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Police Beat Wednesday, June 5 9:50 a.m.:  Officers responded to a fire alarm at the Biology Building. Maintenance and the Statesboro Fire Department responded.  The buildings were checked with no problems found.   12:11 p.m.:  Officers responded to a motor vehicle accident – hit and run in the Newton Building parking lot.  The driver of the hit and run vehicle, Chad Brandon Bailey, 21, was arrested and charged with failure to notify owner upon striking unattended vehicle. 2:00 p.m.:  An incident report was taken for a theft at the College of Business.  This case was assigned to criminal investigations.   10:34 p.m.:  An incident report was taken for found property at the Henderson Library.  

Thursday, June 6 8:20 a.m.:  An incident report was taken for criminal trespass at Department of University Housing.  This case was assigned to criminal investigations. 9:35 a.m.:  Officers responded to a burglar alarm at the Center for Art & Theater.  An employee accidentally activated the alarm.

Union.  The package was a FedEx Padding Pouch.

was taken for found property on Georgia Ave.

2:55 p.m.:  An incident report was taken for a theft at Veazey Hall.  This case was assigned to criminal investigations.

5:42 p.m.:  An incident report was taken for harassment.  This case was assigned to criminal investigations.

3:49 p.m.:  Officers responded to a motor vehicle accident in Lot 21.  A motor vehicle accident report was taken.

 6:16 p.m.:  Officers responded to a sick person at Southern Courtyard.  EMS responded and transported the sick person.

Saturday, June 8

Tuesday, June 11

1:45 a.m.:  Officers discovered an intoxicated female on Georgia Ave.  The intoxicated female, Emma Catherine Baker, 20, was arrested and charged with possession of alcohol under 21 years of age and giving false information to a law enforcement officer.

7:53 a.m.:  Officers responded to a fire alarm at the Alpha Delta Pi House. The Statesboro Fire Department responded.  Contact was made with an occupant.  The building was checked with no problems found.

Sunday, June 9 1:27 a.m.:  Officers conducted a traffic stop on Chandler Road.  The driver of the vehicle, Joshua C. Edenfield, 20, was arrested and charged with DUI, improper use of horn and open container.   11:52 a.m.:  Officers responded to the Chester Building in referenced to a burglar alarm.  Maintenance responded.  The building was checked with no problems found.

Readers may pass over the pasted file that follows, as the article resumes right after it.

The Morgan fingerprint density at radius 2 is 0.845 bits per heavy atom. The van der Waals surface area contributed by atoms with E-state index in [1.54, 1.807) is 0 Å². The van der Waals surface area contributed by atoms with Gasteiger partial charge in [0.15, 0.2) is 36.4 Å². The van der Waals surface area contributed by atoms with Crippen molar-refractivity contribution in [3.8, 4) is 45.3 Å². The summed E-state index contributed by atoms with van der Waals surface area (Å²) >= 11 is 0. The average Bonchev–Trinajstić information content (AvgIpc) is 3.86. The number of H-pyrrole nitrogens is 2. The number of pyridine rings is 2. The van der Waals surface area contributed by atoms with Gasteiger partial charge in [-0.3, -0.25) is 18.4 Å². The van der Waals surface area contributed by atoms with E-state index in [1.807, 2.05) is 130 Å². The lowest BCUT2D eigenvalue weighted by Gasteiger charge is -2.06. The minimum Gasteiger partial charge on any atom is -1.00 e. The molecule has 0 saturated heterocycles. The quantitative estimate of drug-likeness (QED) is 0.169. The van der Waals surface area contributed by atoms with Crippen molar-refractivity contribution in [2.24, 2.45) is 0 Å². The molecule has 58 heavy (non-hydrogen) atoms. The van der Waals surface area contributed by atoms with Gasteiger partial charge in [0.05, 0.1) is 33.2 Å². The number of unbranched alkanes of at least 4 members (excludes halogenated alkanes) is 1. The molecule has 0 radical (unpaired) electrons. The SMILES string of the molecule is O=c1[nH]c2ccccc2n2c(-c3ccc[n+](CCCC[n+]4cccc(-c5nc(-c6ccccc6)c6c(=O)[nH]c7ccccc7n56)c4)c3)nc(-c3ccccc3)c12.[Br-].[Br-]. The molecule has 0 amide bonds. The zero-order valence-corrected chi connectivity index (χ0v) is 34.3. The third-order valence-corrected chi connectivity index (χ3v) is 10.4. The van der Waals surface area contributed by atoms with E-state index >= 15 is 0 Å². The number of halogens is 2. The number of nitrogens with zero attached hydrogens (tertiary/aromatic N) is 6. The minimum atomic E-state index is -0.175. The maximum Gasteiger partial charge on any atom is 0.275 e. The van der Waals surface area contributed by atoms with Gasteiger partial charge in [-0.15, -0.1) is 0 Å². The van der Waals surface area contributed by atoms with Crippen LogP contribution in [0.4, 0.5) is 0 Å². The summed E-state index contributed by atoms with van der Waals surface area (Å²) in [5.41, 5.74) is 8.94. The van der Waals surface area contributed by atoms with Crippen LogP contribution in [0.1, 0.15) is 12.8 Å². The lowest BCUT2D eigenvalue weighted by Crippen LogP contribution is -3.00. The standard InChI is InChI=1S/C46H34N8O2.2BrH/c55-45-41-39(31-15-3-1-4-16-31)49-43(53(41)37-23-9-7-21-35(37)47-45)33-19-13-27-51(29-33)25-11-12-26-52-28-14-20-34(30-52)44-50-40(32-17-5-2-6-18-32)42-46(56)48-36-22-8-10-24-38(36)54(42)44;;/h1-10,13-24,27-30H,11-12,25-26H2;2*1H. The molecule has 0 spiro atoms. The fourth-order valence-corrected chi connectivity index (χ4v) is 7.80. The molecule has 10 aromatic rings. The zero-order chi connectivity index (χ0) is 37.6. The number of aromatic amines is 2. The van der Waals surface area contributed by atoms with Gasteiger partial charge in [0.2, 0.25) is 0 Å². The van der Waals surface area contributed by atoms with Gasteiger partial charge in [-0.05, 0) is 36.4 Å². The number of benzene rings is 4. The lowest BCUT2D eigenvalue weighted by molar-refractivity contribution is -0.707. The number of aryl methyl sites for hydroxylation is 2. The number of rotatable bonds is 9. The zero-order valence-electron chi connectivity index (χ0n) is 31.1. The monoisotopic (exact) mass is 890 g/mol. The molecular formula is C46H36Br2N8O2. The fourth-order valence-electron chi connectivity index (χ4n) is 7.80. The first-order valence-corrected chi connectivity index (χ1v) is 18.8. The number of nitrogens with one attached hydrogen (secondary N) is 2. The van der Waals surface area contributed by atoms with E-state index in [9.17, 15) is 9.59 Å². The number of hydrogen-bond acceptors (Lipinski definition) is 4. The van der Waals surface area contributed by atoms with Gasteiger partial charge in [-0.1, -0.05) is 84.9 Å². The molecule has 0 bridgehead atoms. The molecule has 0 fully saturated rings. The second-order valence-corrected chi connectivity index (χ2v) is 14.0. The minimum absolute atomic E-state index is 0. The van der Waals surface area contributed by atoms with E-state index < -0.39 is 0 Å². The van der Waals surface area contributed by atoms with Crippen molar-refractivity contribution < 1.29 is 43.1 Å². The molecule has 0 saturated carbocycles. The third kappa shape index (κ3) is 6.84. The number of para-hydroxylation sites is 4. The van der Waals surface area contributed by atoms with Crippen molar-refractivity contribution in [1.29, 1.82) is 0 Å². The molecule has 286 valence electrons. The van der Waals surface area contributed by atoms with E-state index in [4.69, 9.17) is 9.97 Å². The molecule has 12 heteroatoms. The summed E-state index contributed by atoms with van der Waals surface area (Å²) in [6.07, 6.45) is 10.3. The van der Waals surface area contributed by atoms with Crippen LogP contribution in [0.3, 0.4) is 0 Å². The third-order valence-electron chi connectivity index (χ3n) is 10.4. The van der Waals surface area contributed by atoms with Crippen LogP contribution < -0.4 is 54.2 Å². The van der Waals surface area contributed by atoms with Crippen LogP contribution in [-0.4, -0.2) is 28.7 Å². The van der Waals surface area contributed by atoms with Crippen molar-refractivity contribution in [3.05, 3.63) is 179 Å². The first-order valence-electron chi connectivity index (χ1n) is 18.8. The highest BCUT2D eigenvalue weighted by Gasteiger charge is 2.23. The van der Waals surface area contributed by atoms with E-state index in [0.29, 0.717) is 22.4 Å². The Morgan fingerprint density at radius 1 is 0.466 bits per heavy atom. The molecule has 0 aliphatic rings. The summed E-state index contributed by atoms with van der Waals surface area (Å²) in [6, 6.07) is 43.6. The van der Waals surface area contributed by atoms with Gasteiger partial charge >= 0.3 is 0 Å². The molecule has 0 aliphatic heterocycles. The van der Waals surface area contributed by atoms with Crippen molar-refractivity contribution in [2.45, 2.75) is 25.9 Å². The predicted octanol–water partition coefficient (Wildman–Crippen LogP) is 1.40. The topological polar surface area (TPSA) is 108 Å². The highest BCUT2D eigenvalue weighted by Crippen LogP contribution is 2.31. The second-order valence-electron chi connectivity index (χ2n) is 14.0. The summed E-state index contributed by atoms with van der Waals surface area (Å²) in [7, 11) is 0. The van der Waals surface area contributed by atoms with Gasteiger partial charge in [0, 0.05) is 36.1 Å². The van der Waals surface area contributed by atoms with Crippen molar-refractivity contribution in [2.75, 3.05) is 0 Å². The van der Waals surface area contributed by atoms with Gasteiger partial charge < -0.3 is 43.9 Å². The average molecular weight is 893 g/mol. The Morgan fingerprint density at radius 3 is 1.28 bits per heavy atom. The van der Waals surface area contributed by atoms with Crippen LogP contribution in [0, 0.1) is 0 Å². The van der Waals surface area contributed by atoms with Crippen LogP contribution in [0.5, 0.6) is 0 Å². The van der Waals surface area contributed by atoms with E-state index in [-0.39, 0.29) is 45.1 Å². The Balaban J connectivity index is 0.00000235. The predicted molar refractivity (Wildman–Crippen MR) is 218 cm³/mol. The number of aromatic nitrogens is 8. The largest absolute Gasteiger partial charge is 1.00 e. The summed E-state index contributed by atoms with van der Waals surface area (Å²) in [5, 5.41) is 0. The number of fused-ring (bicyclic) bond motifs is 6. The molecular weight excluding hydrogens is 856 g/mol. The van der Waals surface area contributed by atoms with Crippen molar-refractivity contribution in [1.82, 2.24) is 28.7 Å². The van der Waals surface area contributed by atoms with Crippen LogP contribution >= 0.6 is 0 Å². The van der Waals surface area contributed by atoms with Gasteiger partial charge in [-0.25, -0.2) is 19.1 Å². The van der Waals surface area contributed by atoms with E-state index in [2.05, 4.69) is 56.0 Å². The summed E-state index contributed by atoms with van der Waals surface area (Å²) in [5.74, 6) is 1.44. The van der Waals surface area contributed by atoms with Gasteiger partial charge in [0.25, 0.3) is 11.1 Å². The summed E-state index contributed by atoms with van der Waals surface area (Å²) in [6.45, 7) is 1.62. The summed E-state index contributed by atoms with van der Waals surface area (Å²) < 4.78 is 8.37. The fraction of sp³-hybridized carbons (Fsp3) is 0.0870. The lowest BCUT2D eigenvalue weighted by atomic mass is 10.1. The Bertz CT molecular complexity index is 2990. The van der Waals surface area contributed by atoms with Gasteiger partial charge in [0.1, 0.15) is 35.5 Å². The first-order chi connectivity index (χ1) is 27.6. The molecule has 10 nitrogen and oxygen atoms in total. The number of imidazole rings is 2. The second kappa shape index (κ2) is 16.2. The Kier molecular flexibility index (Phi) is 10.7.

Friday, June 7 8:20 a.m.:  An incident report was taken for lost/mislaid property at the RAC.

12:45 a.m.:  Officers towed a vehicle from Paulson Stadium for suspended registration.

8:28 a.m.:  Officers responded to a panic alarm at the Dean of Student’s Office.  An employee accidentally activated the panic alarm. 12:45 p.m.:  An incident report was taken for a suspicious activity (package) at the Russell Page designed by Alexandra Tobia

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Statement of Operations

5:44 p.m.:  Officers responded to the Zeta Tau Alpha House in reference to a burglar alarm.  The building was checked with no problems found.  Attempts to reach a key holder were unsuccessful.

12:42 p.m.:  An incident report was taken for an injured person at the Henderson Library garden area.

Thursday, June 13, 2013

Monday, June 10 11:26 a.m.:  Officers responded to Watson Pods in reference to a fire alarm.  The alarm was activated by smoke generated from on-going construction. 1:05 p.m.:  An incident report

8:09 a.m.:  Officers responded to the College of Education in reference to a burglar alarm.  The alarm was accidentally activated by an employee. 9:16 a.m.:  An incident report was taken for a civil matter at the Biology Building 2:51 p.m.:  An incident report was taken for lost/mislaid property at the RAC. 3:06 p.m.:  Officers responded to the Hollis Building in reference to a fire alarm.  The Statesboro Fire Department responded.  The building was checked with no problems found. 5:08 p.m.:  An incident report was taken for lost/mislaid property at the Forest Drive Building. 5:08 p.m.:  An incident report was taken for found property at the RAC. 8:31 p.m.:  An incident report was taken for found property on Dorman Drive. 11:55 p.m.:  Officers assisted the Statesboro Police with an incident at University Pines.

The George-Anne is the official student newspaper of Georgia Southern University, owned and operated by GSU students using facilities provided by the university. The newspaper is the oldest continuously published newspaper in Bulloch County. The newspaper is a designated public forum for the Georgia Southern community. The newspaper is published twice weekly, on Tuesdays and Thursdays, during most of the academic year. Any questions regarding content should be directed to the student editor by phone at 912.478.5246 or at gaeditor@georgiasouthern. edu.

the advertising manager or student media director. The advertiser is responsible for any errors in advertisements and its liability for adjustments is limited to the amount of space the error occupied in the ad. Further, the newspaper is not responsible for any damages caused due to an ad’s omission from a particular edition and its responsibility solely is to reschedule the ad in the next regular edition at the regular advertising rates.

ADVERTISING: The newspaper accepts advertising. Inquiries may be made by calling 912.478.5418 or 912.4780566. Fax any questions to 912.478.7113 or e-mail ads1@ georgiasouthern.edu.

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Editorial Staff Editor-in-Chief Shelby Farmer Multimedia Editor James Farmer Opinions Editor Anna Wells News Editor Cydney Long A&E Editor William Price Sports Editor Shakeem Holloway Copy Chief Jackie Gutknecht Business Manager Chloe Douglas Marketing Manager Marissa Martin Distribution Manager Nick Garcia Production Manager Arielle Coambes Photo Editor Jessica Stanfield

Corrections Contact the editor at gaeditor@georgiasouthern.edu for corrections and errors.

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OPINIONS

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Our View